How do Jeffco high schoolers compare to the world?

Column by Tom Coyne
Posted 3/27/18

Last year, I had the same conversation with friends who are parents in Australia, Canada, Sweden and the UK. Probably just like you, we are all very worried about how well our children’s schools …

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How do Jeffco high schoolers compare to the world?

Posted

Last year, I had the same conversation with friends who are parents in Australia, Canada, Sweden and the UK. Probably just like you, we are all very worried about how well our children’s schools are preparing them for the world they will face after they graduate from high school.

From our work, we are all painfully aware of the challenges our kids will face, due to increased off-shoring of white collar jobs as well as the increasing threat to those jobs posed by the exponential improvement in artificial intelligence technologies that are increasingly able to automate higher levels of cognitive work.

To be sure, AI is not yet all powerful; its current strength is statistical prediction, and progress in acquiring more advanced cognitive skills like causal and counterfactual reasoning is still in its early stages. But progress in those areas is accelerating.

In light of what we see all around us, we all want to know how our kids stack up to the rest of the world, not just in terms of the knowledge they have acquired, but also in terms of their ability to use critical and creative problem-solving skills to apply their knowledge in real world situations.

If you share our concern, I have good news for you. For only $85,000, parents, employers and taxpayers can learn how students in each of Jeffco’s 17 district-run high schools compare to their global peers.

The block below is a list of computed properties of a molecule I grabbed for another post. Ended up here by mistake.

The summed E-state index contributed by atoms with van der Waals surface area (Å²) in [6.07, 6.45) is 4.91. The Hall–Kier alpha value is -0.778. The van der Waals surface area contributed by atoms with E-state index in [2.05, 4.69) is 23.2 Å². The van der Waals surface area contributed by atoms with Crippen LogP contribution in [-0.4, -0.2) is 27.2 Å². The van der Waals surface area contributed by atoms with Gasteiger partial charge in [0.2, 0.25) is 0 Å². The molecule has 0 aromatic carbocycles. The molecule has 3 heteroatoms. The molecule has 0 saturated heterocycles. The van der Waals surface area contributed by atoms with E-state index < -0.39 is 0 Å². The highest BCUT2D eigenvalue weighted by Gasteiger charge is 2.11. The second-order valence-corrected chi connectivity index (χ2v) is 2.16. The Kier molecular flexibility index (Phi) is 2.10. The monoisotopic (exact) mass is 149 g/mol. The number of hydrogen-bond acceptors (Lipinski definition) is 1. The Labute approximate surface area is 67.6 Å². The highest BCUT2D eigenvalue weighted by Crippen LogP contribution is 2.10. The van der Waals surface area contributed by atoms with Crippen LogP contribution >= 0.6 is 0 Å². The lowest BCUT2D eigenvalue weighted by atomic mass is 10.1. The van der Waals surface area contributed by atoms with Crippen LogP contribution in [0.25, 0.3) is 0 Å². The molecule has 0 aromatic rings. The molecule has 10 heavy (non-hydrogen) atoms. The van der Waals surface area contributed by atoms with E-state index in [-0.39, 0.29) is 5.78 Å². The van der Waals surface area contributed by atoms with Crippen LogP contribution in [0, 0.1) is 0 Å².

The gold standard in this area is the Program for International Student Assessment (PISA), which is administered to 15-year-olds (i.e., 10th-graders) around the world by the Organization for Economic Cooperation and Development.

PISA is a sampled, rather than “every student,” test and measures how well students can apply their reading, math and science knowledge in real-world situations.

With its emphasis on critical thinking and problem-solving skills, PISA differs from two other assessments that are more widely used in the United States.

The National Assessment of Educational Progress (NAEP) is given to a sample of students in grades 4, 8 and 12 in every state. It assesses the extent to which students have mastered knowledge and skills in reading, math and science that are appropriate to these grade levels.

The PARCC/CMAS assessments are given to every student in grades 3 through 8 in Colorado. They measure the extent to which students have mastered state standards for these grades.

Neither the NAEP nor CMAS provides Jeffco parents with an assessment of how our students compare to their peers around the world.

While PISA is administered at the national (and optionally at the state) level, the OECD also offers a “Test for Schools” that uses the same sampled approach and globally comparable results scale to assess a demographically representative sample of students (about 85) in a given high school.

Learning how our kids compare to their peers around the world would cost Jeffco only $85,000 – a rounding error in the district’s billion-dollar budget (which this year is expected to receive a large increase in state funding).

When we lived in Canada, our provincial PISA results were an incredibly powerful source of feedback and spur to continuous improvement in K12 performance. Our kids, schools and employers all got a clear signal as to their future global competitiveness, and taxpayers had a strong basis for evaluating our return on the money we spent on K-12.

In Alberta, that return was high. Improvement in PISA achievement results led to greater taxpayer willingness to invest in K-12, and to higher salaries for teachers and much improved funding of their pensions.

There is no reason not to take the same approach in Jeffco.

Tom Coyne is a father of three Wheat Ridge High School alumni, and one in the works. He is the co-founder of K12Accountability.org.

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